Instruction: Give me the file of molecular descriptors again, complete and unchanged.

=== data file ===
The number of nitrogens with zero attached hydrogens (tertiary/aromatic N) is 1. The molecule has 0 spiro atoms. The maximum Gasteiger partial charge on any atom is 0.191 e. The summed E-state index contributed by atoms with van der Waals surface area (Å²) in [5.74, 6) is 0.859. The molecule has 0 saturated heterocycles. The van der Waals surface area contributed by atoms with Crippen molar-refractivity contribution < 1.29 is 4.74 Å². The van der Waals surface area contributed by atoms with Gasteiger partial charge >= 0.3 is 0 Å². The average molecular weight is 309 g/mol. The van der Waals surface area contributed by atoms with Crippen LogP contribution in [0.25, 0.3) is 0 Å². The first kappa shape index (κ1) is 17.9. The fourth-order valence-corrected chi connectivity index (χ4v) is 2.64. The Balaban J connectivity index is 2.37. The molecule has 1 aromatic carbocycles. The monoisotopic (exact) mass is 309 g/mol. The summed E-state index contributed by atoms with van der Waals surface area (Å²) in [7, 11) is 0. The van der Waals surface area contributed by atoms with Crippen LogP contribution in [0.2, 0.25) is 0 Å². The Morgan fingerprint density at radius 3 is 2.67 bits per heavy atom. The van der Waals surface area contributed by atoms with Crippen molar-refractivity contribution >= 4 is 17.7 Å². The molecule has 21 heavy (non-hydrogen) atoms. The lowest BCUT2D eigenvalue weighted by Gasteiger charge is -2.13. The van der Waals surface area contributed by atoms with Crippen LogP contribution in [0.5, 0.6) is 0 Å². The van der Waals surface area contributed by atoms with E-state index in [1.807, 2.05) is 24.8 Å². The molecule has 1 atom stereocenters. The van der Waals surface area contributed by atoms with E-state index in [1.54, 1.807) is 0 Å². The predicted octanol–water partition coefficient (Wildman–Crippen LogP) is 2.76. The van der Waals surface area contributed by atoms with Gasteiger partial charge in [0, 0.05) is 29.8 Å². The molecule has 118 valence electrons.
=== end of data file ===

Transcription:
The number of nitrogens with zero attached hydrogens (tertiary/aromatic N) is 1. The molecule has 0 spiro atoms. The maximum Gasteiger partial charge on any atom is 0.191 e. The summed E-state index contributed by atoms with van der Waals surface area (Å²) in [5.74, 6) is 0.859. The molecule has 0 saturated heterocycles. The van der Waals surface area contributed by atoms with Crippen molar-refractivity contribution < 1.29 is 4.74 Å². The van der Waals surface area contributed by atoms with Gasteiger partial charge >= 0.3 is 0 Å². The average molecular weight is 309 g/mol. The van der Waals surface area contributed by atoms with Crippen LogP contribution in [0.25, 0.3) is 0 Å². The first kappa shape index (κ1) is 17.9. The fourth-order valence-corrected chi connectivity index (χ4v) is 2.64. The Balaban J connectivity index is 2.37. The molecule has 1 aromatic carbocycles. The monoisotopic (exact) mass is 309 g/mol. The summed E-state index contributed by atoms with van der Waals surface area (Å²) in [7, 11) is 0. The van der Waals surface area contributed by atoms with Crippen LogP contribution in [0.2, 0.25) is 0 Å². The Morgan fingerprint density at radius 3 is 2.67 bits per heavy atom. The van der Waals surface area contributed by atoms with Crippen molar-refractivity contribution >= 4 is 17.7 Å². The molecule has 21 heavy (non-hydrogen) atoms. The lowest BCUT2D eigenvalue weighted by Gasteiger charge is -2.13. The van der Waals surface area contributed by atoms with Crippen LogP contribution in [0.5, 0.6) is 0 Å². The van der Waals surface area contributed by atoms with E-state index in [1.807, 2.05) is 24.8 Å². The molecule has 1 atom stereocenters. The van der Waals surface area contributed by atoms with E-state index in [1.54, 1.807) is 0 Å². The predicted octanol–water partition coefficient (Wildman–Crippen LogP) is 2.76. The van der Waals surface area contributed by atoms with Gasteiger partial charge in [0, 0.05) is 29.8 Å². The molecule has 118 valence electrons.